By Larry Fine

NEW YORK (Reuters) - Justin Verlander has always had an electrifying arm but it took time for the 28-year-old right-hander to graduate to the ranks of mature mound ace, Detroit Tigers manager Jim Leyland said on Thursday.

Leyland will send Verlander to the hill to duel New York Yankees left-hander CC Sabathia in the opener of their best-of-five divisional series in the Bronx on Friday.

"One of my favorite lines is you can't make a senior out of a freshman. It takes time," Leyland told reporters at Yankee Stadium on the eve of the playoff series. "You have to nurture players.

"You have to go through different experiences, I think, before you really get to the peak of competition, or your ability, or your own mind-set, or your own peace of mind.

"I think all players have to go through that. I think you have to suffer through some adversity before you ever figure it all out."

Verlander would be worthy of a pitching PhD after a 24-5 season in which he led the league in wins, earned run average (2.40), strikeouts (250) and 251 innings pitched that included a no-hitter in May against Toronto.

The right-hander burst on the scene in 2006, going 17-9 with a 3.63 ERA to help pitch Detroit to the World Series. Since then, he suffered an 11-17 season in 2008 before finding his dominant form.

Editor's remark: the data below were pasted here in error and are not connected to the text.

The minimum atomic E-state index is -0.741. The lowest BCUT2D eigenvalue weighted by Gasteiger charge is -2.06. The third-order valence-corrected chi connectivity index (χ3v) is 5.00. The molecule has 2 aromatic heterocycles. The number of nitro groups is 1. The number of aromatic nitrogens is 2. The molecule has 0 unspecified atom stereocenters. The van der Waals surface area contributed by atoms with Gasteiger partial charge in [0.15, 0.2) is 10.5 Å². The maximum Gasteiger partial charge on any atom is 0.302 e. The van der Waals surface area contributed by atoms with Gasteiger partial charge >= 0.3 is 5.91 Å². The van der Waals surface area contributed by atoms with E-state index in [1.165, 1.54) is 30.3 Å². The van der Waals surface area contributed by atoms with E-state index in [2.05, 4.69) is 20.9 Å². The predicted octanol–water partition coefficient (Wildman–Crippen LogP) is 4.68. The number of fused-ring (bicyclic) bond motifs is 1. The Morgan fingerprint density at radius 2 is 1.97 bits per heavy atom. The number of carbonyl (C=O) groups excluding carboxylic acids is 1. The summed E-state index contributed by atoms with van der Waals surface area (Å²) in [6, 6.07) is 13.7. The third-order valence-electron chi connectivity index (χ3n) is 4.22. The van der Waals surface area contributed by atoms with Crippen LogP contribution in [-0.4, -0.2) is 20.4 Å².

"I think Justin has pretty much taken it step by step," said Leyland. "He had the big year in 2006. Then he went through a little bit of a humbling period.

"He's made adjustments mentally, he's made some adjustments physically. He's figured some things out, that you don't have to throw it 100 miles per hour every pitch.

"You can pitch to contact a little bit more at times and save it for when you do need a strikeout. He's matured a lot."

Verlander agreed.

"I'm a totally different pitcher now, as opposed to back then," he told reporters. "Just being a rookie and wide-eyed and first experience in Major League Baseball, first experience in the postseason. It was quite an experience for me.

"Looking back at that now, I can kind of take it and use it to my advantage as to what to expect."

Verlander, who was four outs away from another no-hitter against the Los Angeles Angels in July, has not yet taken stock of his standout season.

"Once the last pitch is thrown, hopefully after we have won a World Series, I can sit down and look back at it and enjoy it. For right now, I'm focused on Game One."

(Editing by Ian Ransom)